Pit Bulls ‘Inherently Dangerous’ Says Maryland Appeals Court

Posted July 19, 2012 in Animal Law by

In a case being closely watched by animal advocacy groups and property owners, the Maryland Court of Appeals has ruled that pit bulls (and pit mixes) are “inherently dangerous” and their owners and those in control of the dogs’ presence on their property (i.e., landlords) are subject to “strict liability” for injuries and damages caused by the dogs.

It’s the first time a state court has ruled such a thing, and now rumors are swirling that pit bull owners are being evicted by landlords fearful of being sued.


Strong Medicine

The case before the court, Tracey v. Solesky, involved the mauling of two boys in two separate incidents on one day in 2007 by a pit bull in a Baltimore suburb. The dog escaped, bit a boy, and was simply placed back in the same pen by his owner; he then escaped again and mauled a second boy who required five hours of surgery and spent 17 days in the hospital, followed by a year in rehabilitation.

According to the opinion, “When an attack involves pit bulls, it is no longer necessary to prove that the particular pit bull or pit bulls are dangerous.” The victim only has to show that the attack was by a pit bull/mix, and that the person who controls the dog’s presence on the property knew this. The court’s bold move amounts to making law and is being decried by some lawmakers in Maryland, as well as animal advocates.

Heidi Meinzer

“The Solesky opinion amounts to judicial activism that is [fraught] with legal and practical problems,” says Heidi Meinzer, a Virginia lawyer and the chair-elect of the Maryland State Bar Association’s Animal Law Section, in written testimony to a state task force that is grappling with the opinion and trying to recommend changes to the law.

A motion has been filed asking the judges to reconsider their decision, and the state legislature is gearing up to address the issue. The Maryland Attorney General also released an opinion earlier in July saying that the court’s ruling must survive an appeal before it becomes law.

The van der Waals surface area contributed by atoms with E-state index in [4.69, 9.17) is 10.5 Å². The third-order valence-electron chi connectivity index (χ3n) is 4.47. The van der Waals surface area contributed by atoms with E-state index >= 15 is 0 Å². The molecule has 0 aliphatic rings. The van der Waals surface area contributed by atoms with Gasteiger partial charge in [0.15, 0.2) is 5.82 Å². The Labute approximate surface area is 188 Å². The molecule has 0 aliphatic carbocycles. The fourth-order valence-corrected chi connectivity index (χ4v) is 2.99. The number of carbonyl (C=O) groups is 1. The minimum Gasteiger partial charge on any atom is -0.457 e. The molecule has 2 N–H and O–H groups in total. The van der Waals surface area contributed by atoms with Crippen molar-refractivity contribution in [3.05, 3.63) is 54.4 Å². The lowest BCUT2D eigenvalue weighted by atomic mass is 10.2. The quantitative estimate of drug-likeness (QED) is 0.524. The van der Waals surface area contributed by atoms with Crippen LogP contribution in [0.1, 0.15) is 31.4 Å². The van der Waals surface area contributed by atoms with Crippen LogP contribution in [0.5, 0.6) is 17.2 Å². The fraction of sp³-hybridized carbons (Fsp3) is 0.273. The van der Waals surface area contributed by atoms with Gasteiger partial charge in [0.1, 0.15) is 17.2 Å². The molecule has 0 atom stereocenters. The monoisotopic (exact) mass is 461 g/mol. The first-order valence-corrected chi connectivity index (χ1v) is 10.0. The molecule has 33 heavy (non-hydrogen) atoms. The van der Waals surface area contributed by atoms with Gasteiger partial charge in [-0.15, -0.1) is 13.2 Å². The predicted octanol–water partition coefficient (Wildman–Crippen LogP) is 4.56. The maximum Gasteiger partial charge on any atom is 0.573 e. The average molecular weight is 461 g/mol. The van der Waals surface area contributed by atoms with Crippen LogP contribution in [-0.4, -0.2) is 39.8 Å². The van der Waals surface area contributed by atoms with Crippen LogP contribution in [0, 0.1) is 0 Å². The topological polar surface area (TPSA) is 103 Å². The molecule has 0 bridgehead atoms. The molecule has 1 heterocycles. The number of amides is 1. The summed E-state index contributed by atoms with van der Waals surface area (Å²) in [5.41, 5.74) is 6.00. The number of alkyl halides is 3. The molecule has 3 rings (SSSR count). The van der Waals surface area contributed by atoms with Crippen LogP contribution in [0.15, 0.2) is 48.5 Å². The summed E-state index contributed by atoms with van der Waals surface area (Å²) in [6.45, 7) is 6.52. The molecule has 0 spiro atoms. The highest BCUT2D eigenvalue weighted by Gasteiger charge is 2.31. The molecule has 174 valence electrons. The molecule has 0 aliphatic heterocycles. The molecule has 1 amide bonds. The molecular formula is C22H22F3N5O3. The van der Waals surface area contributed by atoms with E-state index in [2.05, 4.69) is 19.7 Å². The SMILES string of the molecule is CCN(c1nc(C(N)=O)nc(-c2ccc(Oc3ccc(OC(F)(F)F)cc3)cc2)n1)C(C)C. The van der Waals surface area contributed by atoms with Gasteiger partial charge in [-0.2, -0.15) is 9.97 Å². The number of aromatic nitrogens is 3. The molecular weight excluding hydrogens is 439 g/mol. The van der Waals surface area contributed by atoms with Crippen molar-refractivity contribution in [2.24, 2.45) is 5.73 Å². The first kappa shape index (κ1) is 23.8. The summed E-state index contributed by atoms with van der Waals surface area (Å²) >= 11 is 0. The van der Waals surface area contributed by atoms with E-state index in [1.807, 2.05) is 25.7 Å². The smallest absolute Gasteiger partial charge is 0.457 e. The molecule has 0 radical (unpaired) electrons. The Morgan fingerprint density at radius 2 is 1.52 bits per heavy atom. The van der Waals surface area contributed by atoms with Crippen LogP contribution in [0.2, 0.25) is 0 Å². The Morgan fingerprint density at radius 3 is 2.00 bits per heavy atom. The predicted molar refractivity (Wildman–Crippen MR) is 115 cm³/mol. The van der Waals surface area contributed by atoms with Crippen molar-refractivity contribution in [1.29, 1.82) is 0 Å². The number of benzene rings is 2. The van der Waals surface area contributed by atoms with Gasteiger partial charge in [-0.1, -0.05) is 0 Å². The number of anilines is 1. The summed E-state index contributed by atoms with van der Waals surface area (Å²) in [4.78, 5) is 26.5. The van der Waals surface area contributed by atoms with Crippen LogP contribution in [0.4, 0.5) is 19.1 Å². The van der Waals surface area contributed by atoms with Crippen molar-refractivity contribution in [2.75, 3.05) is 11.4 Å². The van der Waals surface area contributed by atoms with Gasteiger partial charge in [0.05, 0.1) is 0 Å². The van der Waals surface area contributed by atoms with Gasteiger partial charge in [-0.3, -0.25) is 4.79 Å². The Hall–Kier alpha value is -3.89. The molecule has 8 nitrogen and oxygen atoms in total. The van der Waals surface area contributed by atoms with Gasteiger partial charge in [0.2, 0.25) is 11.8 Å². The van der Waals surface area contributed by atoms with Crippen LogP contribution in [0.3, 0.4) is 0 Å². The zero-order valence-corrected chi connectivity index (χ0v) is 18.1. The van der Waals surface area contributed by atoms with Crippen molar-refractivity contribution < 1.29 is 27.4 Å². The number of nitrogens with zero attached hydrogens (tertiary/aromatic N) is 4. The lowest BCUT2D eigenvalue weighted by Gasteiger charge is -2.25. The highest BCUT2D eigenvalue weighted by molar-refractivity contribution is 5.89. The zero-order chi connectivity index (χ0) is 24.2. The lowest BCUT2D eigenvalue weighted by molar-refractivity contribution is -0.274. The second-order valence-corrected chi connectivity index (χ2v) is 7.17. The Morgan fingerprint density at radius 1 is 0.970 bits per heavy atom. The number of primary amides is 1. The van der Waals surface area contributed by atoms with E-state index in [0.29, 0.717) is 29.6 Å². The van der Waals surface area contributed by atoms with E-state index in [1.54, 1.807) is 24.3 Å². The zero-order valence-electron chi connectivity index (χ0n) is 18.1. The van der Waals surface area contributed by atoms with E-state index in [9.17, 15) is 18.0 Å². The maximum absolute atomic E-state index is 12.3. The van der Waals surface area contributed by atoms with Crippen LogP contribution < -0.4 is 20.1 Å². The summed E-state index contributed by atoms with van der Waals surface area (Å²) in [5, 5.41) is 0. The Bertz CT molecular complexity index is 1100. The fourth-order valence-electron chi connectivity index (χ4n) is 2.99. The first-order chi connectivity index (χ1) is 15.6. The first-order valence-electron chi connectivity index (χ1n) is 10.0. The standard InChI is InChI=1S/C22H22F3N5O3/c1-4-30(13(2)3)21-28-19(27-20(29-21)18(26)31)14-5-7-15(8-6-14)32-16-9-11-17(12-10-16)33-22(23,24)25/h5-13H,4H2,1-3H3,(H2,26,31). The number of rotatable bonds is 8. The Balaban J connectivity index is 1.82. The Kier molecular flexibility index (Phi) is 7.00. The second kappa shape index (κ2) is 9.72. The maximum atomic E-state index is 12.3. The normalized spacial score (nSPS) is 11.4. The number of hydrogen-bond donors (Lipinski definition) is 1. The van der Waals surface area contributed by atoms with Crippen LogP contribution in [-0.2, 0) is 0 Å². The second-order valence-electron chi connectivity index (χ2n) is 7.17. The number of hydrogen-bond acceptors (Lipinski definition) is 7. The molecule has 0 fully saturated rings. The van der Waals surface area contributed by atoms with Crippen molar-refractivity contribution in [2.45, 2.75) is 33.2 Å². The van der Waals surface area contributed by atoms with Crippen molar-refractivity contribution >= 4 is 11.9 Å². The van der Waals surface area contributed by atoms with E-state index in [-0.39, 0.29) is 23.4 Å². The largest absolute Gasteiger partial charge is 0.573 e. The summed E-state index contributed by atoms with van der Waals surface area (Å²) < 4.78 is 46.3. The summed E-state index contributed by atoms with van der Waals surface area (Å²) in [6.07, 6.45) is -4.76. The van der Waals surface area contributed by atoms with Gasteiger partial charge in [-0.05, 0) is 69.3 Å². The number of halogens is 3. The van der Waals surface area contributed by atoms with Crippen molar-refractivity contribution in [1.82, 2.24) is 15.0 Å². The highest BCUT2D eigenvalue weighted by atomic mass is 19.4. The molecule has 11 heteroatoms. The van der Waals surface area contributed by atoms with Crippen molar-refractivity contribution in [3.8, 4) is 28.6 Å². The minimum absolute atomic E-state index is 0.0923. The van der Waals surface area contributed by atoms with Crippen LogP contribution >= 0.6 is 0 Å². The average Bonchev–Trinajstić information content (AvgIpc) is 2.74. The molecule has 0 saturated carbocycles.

Meinzer says that while she’s not heard of anybody actually being thrown out of their homes for owning a pit bull, there is a very real problem for owners whose leases expire while the appeal is still pending. “Landlords are saying, ‘No dogs, no pit bulls,’” she says. “That is happening.” Other observers have pointed out that condominium associations are growing fearful as well.


Maryland Is a First

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This is the first time a state body has made such a sweeping ruling about a breed. Some local jurisdictions across the country, such as Miami and Denver, have banned pit bulls, as have some European countries. “But the pit bull bans aren’t really helping,” Meinzer says. Instead what they’ve done is increase costs for taxpayers, based on having to litigate and defend the laws as well as enforcing them and sheltering surrendered or seized dogs.

Meinzer says the only other similar statewide action she knows of was in Ohio, where the state legislature declared that all pit bulls are dangerous. “You can have one there,” she explains, “but you have to do certain things, like muzzle the dog, carry a certain type of insurance, etc. But that law was repealed this year, and now the issue of dangerousness is back to specific circumstances.”


Task Force Pushes Legislative Solutions

She and the task force would like to see Maryland return to strict liability laws applying to all dog owners, regardless of breed, which would take into account factors such as whether the attack occurred on private property or happened in defense of the dog’s owner or offspring, whether the victim of the attack was trespassing, and whether the dog was in pain or was provoked.

Meinzer says a ruling on the motion to reconsider is expected in August. She’s hopeful that the appeals court will either reverse itself or stay its opinion while the General Assembly considers a law, but she acknowledges anything could happen. “It’s anybody’s guess,” she observes.

If you own a pit bull or a pit mix and are worried about your liability or your lease, you can learn more about some issues commonly involved and contact a lawyer who can answer your questions here on Lawyers.com.

Do you think landlords should be held responsible for attacks by their tenants’ dogs? Share your opinion by leaving a comment below.

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